THE SLORC’S 1993 OFFENSIVE AGAINST KAREN CIVILIANS

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THE SLORC’S 1993 OFFENSIVE AGAINST KAREN CIVILIANS

Published date:
Saturday, July 10, 1993

When Burma’s SLORC junta mounted its biggest ever offensive against the headquarters of Karen and democratic forces in Manerplaw in 1992, it was universally condemned for the swath of destruction and terror its Army cut through the country. This year, the SLORC claims to have ceased all such offensives, and is busily trying to repair its international image. However, it continues to mount smaller offensives, and in SLORC-controlled areas of Karen State, it has unleashed a major military offensive against Karen civilians, a campaign of terror and forced relocation which is now taking place out of sight of the world community. Fresh SLORC troops have been sent in, particularly 99 Light Infantry Division, with orders to systematically subjugate the Karen civilian population through terror and forced relocation. Entire regions of western Karen State are being declared free-fire zones, while civilian populations are being driven into relocation camps and garrison villages, where they form a pool of slave labour and porters for future offensives.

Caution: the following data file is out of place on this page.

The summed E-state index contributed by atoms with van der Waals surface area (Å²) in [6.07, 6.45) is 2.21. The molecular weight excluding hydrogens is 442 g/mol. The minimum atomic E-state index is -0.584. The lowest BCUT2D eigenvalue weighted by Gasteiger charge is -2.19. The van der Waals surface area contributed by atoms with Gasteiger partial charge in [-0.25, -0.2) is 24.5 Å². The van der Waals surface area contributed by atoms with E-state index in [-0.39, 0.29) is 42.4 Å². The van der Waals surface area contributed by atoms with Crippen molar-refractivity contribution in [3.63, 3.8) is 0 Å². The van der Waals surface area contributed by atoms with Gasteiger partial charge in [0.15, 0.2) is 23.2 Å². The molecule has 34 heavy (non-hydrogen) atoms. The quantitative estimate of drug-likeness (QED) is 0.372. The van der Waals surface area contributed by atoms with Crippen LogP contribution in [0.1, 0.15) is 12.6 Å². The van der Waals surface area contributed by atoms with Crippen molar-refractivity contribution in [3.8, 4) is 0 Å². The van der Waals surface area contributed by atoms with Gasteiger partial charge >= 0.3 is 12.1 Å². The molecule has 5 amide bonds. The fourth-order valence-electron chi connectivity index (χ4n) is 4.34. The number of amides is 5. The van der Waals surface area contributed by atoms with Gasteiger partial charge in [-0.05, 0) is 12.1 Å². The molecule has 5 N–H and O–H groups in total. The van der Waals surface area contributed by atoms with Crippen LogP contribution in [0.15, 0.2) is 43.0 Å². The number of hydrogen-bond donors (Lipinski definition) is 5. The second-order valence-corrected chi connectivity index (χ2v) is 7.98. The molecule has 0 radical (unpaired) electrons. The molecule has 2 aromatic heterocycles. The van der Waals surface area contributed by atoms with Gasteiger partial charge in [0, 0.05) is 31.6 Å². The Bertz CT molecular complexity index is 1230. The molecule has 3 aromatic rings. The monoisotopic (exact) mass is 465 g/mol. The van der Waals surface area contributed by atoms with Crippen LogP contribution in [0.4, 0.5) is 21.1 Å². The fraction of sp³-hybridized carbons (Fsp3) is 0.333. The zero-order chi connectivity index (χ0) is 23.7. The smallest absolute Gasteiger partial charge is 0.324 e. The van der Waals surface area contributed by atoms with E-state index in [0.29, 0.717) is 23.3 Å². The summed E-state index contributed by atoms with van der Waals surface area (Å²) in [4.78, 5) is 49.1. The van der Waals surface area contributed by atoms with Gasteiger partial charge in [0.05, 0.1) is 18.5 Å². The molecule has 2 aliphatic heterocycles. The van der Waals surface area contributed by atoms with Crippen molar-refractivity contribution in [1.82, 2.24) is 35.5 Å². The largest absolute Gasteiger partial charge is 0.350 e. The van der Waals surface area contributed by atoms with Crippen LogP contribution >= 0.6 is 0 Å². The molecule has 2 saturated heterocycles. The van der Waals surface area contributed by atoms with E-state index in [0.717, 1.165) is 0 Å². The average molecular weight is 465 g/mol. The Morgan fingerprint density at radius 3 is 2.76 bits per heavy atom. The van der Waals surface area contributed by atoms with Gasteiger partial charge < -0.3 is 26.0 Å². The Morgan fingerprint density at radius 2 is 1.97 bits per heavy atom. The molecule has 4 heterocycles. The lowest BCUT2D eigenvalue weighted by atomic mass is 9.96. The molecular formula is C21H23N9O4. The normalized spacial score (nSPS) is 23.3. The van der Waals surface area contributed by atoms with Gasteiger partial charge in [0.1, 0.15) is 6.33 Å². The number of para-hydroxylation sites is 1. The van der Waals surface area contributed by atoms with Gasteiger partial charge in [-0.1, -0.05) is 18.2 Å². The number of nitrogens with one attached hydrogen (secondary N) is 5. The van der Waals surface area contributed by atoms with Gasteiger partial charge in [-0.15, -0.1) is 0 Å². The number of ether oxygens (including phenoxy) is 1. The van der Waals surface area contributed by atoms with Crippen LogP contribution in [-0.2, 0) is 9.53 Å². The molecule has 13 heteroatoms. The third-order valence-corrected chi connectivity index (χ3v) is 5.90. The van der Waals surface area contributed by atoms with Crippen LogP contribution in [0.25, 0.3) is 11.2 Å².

When Burma’s SLORC junta mounted its biggest ever offensive against the headquarters of Karen and democratic forces in Manerplaw in 1992, it was universally condemned for the swath of destruction and terror its Army cut through the country. This year, the SLORC claims to have ceased all such offensives, and is busily trying to repair its international image. However, it continues to mount smaller offensives, and in SLORC-controlled areas of Karen State, it has unleashed a major military offensive against Karen civilians, a campaign of terror and forced relocation which is now taking place out of sight of the world community. Fresh SLORC troops have been sent in, particularly 99 Light Infantry Division, with orders to systematically subjugate the Karen civilian population through terror and forced relocation. Entire regions of western Karen State are being declared free-fire zones, while civilian populations are being driven into relocation camps and garrison villages, where they form a pool of slave labour and porters for future offensives.